A lot of people are not fans of Facebook’s new Timeline format. Some folks just can’t adjust to change, while others feel that Timeline poses a security threat. I, on the other hand, love the look of the new format – it’s well designed and allows the page owner to spotlight certain events, images, and videos of their lives. Timeline will remind you where you’ve been, what you’ve liked, and who you have added as a friend by month. It even provides you with your own billboard, called the “cover photo,” to be creative.
The look is great, all right; it’s the experience – notably, the slow load time – that leaves me hesitant to interact and wondering whether Facebook’s lack of competition, and the pressures of its looming IPO, are pushing user experience to the back burner.
Some users are saying that Facebook is turning into MySpace. While I feel those statements for the most part are an overreaction to unwelcome platform changes, there are some truths to it. Let’s all reminisce for a minute – the custom flash layouts, the blaring music, the spam comments, the clutter, and the overwhelming visuals were all customizations enabled by MySpace that led to page-loading issues. While more visually appealing, Facebook’s Timeline is indeed going through the same loading pains. All in all, it’s not as bad as MySpace’s worst, but it hasn’t made for a good impression.
I keep telling myself that this should be expected. It is a drastic change, after all; there are a lot of things going on behind the scenes to populate the entire Facebook history of a user on a single click. I’ve tried to be understanding and cut Facebook some slack to work out the bugs. I have checked in every other week or so to see if the experience has improved; my results have been a mix of slow, really slow, and 56k-flashback slow. I know that the switch over to Timeline isn’t mandatory yet, but why release it if it doesn’t work as advertised? So far, I have come to the conclusion that the experience isn’t worthwhile for me to use when browsing friends’ profiles.
A friend with whom I have not interacted with in quite some time just posted on my profile. I was curious to see what he was up to these days, and I was ready to click on his name to take me to his page. In the past, I would have clicked with no thought, but my experience with the new format has been so frustrating thus far that I realized that my friend’s Timeline wasn’t worth the wait. A lost connection with a fair-weather friend due to loading issues! Are you listening, Facebook? Ridiculous, I know, but this is the world we live in today.
Facebook should take a cue from Apple’s iPhone philosophy. The iPhone feature set is hardly revolutionary. Many of its specifications, like processing power, are generally inferior to that of top-of-the-line Android phones. So why do millions of consumers choose a product that has, on paper, inferior specs? The answer is that the particulars they are working with are incredibly optimized, and the result is a user experience that sets the iPhone apart.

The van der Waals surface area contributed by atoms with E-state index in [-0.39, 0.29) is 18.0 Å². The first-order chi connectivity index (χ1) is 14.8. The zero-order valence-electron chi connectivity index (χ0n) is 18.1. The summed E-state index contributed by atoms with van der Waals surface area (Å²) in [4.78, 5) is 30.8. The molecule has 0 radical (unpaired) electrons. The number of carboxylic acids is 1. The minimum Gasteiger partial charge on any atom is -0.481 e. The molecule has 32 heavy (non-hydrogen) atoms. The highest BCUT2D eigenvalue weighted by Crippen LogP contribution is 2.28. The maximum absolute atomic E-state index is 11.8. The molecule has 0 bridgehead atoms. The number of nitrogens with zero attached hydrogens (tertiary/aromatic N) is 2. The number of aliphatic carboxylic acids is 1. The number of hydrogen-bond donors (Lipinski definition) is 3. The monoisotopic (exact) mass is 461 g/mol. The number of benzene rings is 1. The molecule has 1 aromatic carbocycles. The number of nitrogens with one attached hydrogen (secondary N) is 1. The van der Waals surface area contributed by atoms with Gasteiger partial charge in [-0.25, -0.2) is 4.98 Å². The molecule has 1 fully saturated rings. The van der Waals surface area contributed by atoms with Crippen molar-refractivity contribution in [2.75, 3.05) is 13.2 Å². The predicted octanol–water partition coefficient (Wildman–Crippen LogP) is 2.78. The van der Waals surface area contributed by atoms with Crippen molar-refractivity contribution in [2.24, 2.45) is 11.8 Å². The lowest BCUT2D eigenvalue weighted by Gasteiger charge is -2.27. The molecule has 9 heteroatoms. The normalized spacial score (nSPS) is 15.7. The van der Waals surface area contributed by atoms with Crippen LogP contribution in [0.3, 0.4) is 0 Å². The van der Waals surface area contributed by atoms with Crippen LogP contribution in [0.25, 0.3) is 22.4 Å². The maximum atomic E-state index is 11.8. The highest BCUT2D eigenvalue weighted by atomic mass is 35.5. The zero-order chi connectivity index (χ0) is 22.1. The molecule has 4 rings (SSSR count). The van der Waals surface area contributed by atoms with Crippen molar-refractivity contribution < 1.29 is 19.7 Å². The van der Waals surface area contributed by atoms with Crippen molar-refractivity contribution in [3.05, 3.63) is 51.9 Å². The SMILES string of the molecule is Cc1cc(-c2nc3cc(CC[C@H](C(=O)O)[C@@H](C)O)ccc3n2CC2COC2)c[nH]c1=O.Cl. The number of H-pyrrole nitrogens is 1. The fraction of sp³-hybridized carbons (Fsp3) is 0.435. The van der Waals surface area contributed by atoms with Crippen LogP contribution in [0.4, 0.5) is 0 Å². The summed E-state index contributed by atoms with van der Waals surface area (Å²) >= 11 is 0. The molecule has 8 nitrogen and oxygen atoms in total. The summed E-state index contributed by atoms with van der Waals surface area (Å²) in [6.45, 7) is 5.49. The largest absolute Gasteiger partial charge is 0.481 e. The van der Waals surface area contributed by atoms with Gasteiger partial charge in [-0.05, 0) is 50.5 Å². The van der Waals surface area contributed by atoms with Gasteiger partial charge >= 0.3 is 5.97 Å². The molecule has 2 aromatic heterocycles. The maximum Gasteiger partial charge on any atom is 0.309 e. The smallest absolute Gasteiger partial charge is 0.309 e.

Customizable widgets and flash video are awesome features, and the Android has them. The iPhone doesn’t – and why? Because these features may compromise ease of use, cause touchscreen lag, and degrade battery life. So when it comes down to it, for the iPhone, performance trumps features. The ever-so-slight nanosecond touchscreen lag of some Android smartphones compared to the iPhone can be a deal-breaker for some consumers. The bottom line is that Apple doesn’t release anything for the iPhone until it is ready for primetime, and its users are happier for it.
I wasn’t a Facebook cynic. I came in to the situation looking to embrace Timeline, but I’ve been let down. Thanks to the impending IPO, there are probably pressures to release these new features before they are ready. Maybe becoming a publicly traded company will force Facebook to place the user experience as a top priority – or maybe Facebook knows that since there really is no other worthwhile place for users to go, they can pretty much do whatever they want.
In the end, whether its speed improves or not, Timeline will draw me in again only because Facebook is where I can keep tabs on family, friends, and other acquaintances with whom I’ve lost touch along the way. But for now, I’ll try to resist until another long-lost friend compels me to click, at which point I’ll be hoping for a lag-free experience.
I know Facebook will eventually get this Timeline issue in order, and when they do, they will want to change things up again and release the next slow and buggy feature. Why? Because they can, and because they know all we’ll do is complain that we “miss the old Facebook” without getting mad enough to log in to Google+.
But that’s just my take on things. How has Facebook Timeline treated you so far?
– Clark Sioson, Facebook Account Manager